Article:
Researchers hope to detect the disease while it is still treatable
TUESDAY, Sept. 1 (HealthDay News) -- Texas scientists say they have found small molecules in the blood that can spot pancreatic cancer, a finding that could have diagnostic implications in the future.
Levels of these molecules, called microRNAs, are elevated in patients suffering from pancreatic cancer, the fourth-leading cancer killer in the United States. The disease usually isn't diagnosed until it is in an advanced stage, when treatment is all but ineffective, the researchers say. Less than 5 percent of these patients survive five years past diagnosis.
"We have detected elevated levels of these microRNAs in the blood of pancreatic cancer patients," said lead researcher Subrata Sen, of the University of Texas M.D. Anderson Cancer Center's department of molecular pathology.
"This is an extremely promising finding in terms of developing a blood-based assay for detecting pancreatic cancer," he said.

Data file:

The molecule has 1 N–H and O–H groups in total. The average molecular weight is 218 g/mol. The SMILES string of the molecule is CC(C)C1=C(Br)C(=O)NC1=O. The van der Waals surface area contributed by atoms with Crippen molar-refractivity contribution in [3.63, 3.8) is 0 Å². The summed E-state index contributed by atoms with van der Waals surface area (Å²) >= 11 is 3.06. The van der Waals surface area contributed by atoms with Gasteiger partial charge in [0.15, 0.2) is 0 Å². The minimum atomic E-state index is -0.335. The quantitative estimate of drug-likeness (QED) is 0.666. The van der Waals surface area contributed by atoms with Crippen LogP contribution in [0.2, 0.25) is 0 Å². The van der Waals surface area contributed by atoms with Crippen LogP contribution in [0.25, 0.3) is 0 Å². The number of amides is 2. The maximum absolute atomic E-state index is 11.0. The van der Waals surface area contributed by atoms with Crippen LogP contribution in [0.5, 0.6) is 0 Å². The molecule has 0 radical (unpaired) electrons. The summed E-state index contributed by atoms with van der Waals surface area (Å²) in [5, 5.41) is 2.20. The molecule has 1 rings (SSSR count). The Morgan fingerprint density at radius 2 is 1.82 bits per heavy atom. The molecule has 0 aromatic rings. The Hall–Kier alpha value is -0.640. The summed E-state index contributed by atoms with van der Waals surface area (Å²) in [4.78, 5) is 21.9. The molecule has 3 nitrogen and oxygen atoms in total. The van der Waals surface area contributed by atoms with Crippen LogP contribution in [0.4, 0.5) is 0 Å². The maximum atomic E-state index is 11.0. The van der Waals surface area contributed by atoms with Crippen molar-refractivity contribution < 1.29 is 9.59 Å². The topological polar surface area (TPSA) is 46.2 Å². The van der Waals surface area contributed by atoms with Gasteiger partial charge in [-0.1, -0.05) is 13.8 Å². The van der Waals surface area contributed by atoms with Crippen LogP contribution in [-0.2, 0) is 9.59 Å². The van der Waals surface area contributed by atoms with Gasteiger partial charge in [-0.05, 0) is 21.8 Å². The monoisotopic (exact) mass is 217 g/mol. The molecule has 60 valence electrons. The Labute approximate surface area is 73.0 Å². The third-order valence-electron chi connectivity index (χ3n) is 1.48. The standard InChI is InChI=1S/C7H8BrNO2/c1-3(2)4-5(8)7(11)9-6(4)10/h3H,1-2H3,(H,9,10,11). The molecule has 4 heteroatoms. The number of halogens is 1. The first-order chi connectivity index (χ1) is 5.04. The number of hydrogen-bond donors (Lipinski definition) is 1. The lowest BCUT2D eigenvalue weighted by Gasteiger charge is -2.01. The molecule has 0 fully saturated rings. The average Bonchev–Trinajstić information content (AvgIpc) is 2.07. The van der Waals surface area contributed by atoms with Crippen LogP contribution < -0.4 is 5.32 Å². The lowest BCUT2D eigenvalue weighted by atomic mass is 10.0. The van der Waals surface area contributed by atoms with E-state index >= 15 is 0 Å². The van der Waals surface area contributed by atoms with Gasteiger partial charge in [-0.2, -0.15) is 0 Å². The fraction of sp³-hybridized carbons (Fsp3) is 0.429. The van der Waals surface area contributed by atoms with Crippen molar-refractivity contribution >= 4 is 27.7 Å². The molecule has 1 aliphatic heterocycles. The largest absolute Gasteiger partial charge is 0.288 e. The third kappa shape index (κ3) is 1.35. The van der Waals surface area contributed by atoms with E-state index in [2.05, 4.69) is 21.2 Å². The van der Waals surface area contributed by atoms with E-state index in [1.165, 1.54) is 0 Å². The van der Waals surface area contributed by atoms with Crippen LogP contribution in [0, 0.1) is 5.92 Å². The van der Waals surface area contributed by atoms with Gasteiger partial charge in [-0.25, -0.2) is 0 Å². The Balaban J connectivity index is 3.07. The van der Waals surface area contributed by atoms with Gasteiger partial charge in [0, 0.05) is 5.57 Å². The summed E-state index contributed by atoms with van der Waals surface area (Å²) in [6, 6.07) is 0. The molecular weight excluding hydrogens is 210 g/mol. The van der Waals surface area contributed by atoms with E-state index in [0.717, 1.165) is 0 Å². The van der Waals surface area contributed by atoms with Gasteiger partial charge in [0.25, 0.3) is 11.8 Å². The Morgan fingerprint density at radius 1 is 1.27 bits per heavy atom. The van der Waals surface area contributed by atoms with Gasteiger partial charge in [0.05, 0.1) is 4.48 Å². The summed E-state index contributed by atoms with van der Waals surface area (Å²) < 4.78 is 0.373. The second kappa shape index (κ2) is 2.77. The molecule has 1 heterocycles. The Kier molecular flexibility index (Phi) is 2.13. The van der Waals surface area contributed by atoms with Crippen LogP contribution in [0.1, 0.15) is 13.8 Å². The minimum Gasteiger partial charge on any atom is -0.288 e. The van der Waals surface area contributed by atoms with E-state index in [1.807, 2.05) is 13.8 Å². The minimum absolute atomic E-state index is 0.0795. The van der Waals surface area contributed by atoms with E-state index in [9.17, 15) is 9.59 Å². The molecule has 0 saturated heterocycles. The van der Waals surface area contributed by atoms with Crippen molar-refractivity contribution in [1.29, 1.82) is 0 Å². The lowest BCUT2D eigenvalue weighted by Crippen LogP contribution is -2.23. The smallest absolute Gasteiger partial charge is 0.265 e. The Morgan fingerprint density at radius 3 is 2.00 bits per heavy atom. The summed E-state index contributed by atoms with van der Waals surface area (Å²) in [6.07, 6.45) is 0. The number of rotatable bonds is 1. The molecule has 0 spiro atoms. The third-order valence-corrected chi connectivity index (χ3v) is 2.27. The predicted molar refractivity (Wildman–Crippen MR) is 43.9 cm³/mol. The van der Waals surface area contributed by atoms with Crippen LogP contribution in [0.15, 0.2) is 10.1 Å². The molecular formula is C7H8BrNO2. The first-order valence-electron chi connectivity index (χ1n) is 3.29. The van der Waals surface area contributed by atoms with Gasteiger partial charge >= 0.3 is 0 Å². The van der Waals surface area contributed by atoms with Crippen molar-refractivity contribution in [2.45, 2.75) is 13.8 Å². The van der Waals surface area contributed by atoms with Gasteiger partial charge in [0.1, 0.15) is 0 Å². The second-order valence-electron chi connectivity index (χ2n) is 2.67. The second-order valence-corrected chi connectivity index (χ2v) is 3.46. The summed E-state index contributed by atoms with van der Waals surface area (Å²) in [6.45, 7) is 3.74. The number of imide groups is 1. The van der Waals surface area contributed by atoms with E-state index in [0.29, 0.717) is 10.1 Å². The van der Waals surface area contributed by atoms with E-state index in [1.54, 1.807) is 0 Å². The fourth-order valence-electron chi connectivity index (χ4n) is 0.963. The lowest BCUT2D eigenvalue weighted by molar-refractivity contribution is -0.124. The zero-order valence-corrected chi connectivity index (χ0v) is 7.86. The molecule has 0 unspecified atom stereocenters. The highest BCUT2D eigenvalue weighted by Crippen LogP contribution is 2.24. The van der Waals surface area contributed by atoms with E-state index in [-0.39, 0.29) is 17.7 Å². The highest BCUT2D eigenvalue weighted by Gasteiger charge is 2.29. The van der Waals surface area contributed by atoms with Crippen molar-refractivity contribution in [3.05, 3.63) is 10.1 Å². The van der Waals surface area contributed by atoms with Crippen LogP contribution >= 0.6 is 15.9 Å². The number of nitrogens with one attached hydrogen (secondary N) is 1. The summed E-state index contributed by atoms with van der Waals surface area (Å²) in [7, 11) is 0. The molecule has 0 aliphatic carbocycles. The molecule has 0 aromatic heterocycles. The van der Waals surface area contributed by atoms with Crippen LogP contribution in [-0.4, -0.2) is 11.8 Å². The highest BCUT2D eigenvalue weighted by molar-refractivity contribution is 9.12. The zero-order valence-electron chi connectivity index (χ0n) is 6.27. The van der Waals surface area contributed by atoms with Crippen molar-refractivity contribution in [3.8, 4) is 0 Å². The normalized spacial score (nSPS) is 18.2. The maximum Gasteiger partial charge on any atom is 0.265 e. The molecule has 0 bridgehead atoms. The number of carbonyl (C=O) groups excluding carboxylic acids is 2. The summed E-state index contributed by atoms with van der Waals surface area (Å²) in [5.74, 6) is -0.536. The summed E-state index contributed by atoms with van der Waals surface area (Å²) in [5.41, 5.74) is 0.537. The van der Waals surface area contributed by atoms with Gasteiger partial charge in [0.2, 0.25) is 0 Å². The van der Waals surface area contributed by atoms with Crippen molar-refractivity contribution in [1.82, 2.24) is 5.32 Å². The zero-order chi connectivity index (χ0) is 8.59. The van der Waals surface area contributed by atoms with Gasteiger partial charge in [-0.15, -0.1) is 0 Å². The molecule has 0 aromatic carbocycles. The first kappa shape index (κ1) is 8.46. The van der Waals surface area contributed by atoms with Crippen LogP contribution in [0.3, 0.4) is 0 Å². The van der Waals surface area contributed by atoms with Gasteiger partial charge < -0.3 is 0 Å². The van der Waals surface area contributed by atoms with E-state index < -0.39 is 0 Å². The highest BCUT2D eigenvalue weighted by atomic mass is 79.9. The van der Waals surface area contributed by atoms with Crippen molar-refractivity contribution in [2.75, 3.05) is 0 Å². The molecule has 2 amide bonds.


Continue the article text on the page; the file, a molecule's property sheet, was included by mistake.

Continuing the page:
If such a test could be developed, the question remains: Who should be screened? Sen thinks people with a family history of pancreatic cancer and those with risk factors for the disease, such as smoking, are the first candidates for testing.
However, how early high levels of these biomarkers appear in the development of pancreatic cancer is still unknown, Sen said. "That's the million-dollar question," he said. "That is something that has to be investigated with a bigger patient population."
MicroRNAs are short strands of RNA that regulate what proteins genes make, and they play an important role in both normal cells and cancerous cells. Changes in microRNAs have been seen in different cancers. Because microRNAs can be detected in blood, that may be useful in diagnosing cancer, Sen said.
The report was published in the Sept. 1 online edition of Cancer Prevention Research.
For the study, Sen's team
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